starring Carl Louis, Postell Pringle, Carl Garrison, Layla Edwards
written and directed by Ferenc Tóth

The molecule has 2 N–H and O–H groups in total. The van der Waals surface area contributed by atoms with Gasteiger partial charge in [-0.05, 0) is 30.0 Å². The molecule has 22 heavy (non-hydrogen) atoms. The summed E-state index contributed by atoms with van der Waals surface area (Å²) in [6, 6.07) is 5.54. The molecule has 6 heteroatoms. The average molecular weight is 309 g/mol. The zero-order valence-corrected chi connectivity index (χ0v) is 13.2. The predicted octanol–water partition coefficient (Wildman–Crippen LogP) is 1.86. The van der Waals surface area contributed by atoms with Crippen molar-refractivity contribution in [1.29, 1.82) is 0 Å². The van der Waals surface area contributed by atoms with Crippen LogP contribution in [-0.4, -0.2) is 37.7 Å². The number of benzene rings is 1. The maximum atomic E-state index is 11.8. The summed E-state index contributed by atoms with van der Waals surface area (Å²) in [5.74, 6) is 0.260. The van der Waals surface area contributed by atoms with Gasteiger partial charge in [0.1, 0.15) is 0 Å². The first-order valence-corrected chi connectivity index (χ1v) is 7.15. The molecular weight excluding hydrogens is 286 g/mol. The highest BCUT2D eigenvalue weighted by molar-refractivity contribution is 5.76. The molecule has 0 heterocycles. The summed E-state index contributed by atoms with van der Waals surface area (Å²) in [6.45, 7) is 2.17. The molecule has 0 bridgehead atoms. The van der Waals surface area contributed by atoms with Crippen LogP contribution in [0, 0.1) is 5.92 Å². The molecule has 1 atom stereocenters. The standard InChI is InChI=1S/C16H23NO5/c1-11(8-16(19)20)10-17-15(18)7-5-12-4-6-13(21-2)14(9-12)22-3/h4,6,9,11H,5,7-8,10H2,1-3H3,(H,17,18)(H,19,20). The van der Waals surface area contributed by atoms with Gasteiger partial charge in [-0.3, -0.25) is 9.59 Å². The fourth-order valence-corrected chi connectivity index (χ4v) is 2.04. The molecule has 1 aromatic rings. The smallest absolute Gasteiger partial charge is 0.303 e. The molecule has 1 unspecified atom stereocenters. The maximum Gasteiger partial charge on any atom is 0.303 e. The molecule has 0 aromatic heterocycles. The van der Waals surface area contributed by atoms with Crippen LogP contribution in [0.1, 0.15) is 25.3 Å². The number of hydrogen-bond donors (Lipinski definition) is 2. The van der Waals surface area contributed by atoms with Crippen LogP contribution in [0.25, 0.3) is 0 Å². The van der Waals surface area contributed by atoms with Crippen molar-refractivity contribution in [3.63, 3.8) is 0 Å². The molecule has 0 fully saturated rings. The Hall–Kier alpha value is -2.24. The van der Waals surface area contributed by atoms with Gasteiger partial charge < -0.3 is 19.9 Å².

by Walter Chaw With Unknown Soldier, a film that militarizes the terminology for the plight of inner-city youth, debuting writer-director Ferenc Tóth demonstrates a nice touch behind the camera but an anvil's touch at the typewriter. The story of a young man (Ellison (Carl Louis)) who loses his father--then his mooring, then his home, then his girl--before being shamed back into respectability takes on all the tedious trappings of the new urban template for coming-of-age dramas. The digital video looks a touch over-sharp, even as the rest of the morality play washes out as a series of rote conflict-resolution scenarios delivered without much spark or surprise. Yet it's the perfect film for the festival audience, which tends towards self-congratulation on issues of social consciousness. There is a pervasive desire at these events to not only be seen, but also to be seen as sensitive to the people who can't afford to attend, and so easy-to-understand pictures like Unknown Soldier that have their hearts in the right place (i.e., right there on their sleeves) attract a lot of attention within--and almost no attention without. I'll be interested in what Tóth does next; I'm just not all that interested in what he's doing now.